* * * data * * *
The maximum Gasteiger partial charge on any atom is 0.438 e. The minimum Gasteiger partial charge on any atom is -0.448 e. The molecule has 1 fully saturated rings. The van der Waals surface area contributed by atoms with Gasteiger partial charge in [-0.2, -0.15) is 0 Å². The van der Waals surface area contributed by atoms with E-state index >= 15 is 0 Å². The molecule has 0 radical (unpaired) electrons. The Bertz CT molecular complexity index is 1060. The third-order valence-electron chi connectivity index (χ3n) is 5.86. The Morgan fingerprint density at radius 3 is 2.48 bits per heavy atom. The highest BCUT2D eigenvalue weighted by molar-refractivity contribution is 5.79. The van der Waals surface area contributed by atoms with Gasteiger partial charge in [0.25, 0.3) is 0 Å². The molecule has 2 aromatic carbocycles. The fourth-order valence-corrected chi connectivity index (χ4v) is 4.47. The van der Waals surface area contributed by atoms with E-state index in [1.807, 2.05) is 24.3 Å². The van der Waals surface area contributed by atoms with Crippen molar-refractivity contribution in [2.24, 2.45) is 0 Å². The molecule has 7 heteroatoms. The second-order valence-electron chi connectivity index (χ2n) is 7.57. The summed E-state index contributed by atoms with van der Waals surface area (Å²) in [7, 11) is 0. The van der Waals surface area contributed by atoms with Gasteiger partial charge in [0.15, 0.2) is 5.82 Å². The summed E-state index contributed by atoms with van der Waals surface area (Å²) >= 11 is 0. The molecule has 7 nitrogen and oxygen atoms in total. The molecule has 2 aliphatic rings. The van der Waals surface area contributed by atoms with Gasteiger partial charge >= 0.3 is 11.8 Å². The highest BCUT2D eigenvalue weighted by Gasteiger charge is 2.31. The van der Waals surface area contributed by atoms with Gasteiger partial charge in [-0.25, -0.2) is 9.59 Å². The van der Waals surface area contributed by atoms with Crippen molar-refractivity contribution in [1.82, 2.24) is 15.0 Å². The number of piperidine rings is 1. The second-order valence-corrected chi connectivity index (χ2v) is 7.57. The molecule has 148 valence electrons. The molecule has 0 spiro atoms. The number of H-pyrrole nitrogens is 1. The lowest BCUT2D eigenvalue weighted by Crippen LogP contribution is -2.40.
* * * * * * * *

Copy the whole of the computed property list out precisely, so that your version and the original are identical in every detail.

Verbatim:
The maximum Gasteiger partial charge on any atom is 0.438 e. The minimum Gasteiger partial charge on any atom is -0.448 e. The molecule has 1 fully saturated rings. The van der Waals surface area contributed by atoms with Gasteiger partial charge in [-0.2, -0.15) is 0 Å². The van der Waals surface area contributed by atoms with E-state index >= 15 is 0 Å². The molecule has 0 radical (unpaired) electrons. The Bertz CT molecular complexity index is 1060. The third-order valence-electron chi connectivity index (χ3n) is 5.86. The Morgan fingerprint density at radius 3 is 2.48 bits per heavy atom. The highest BCUT2D eigenvalue weighted by molar-refractivity contribution is 5.79. The van der Waals surface area contributed by atoms with Gasteiger partial charge in [0.25, 0.3) is 0 Å². The molecule has 2 aromatic carbocycles. The fourth-order valence-corrected chi connectivity index (χ4v) is 4.47. The van der Waals surface area contributed by atoms with E-state index in [1.807, 2.05) is 24.3 Å². The van der Waals surface area contributed by atoms with Crippen molar-refractivity contribution in [2.24, 2.45) is 0 Å². The molecule has 7 heteroatoms. The second-order valence-electron chi connectivity index (χ2n) is 7.57. The summed E-state index contributed by atoms with van der Waals surface area (Å²) in [7, 11) is 0. The van der Waals surface area contributed by atoms with Gasteiger partial charge in [0.15, 0.2) is 5.82 Å². The summed E-state index contributed by atoms with van der Waals surface area (Å²) >= 11 is 0. The molecule has 7 nitrogen and oxygen atoms in total. The molecule has 2 aliphatic rings. The van der Waals surface area contributed by atoms with Gasteiger partial charge >= 0.3 is 11.8 Å². The highest BCUT2D eigenvalue weighted by Gasteiger charge is 2.31. The van der Waals surface area contributed by atoms with Gasteiger partial charge in [-0.25, -0.2) is 9.59 Å². The van der Waals surface area contributed by atoms with Crippen molar-refractivity contribution in [1.82, 2.24) is 15.0 Å². The number of piperidine rings is 1. The second-order valence-corrected chi connectivity index (χ2v) is 7.57. The molecule has 148 valence electrons. The molecule has 0 spiro atoms. The number of H-pyrrole nitrogens is 1. The lowest BCUT2D eigenvalue weighted by Crippen LogP contribution is -2.40.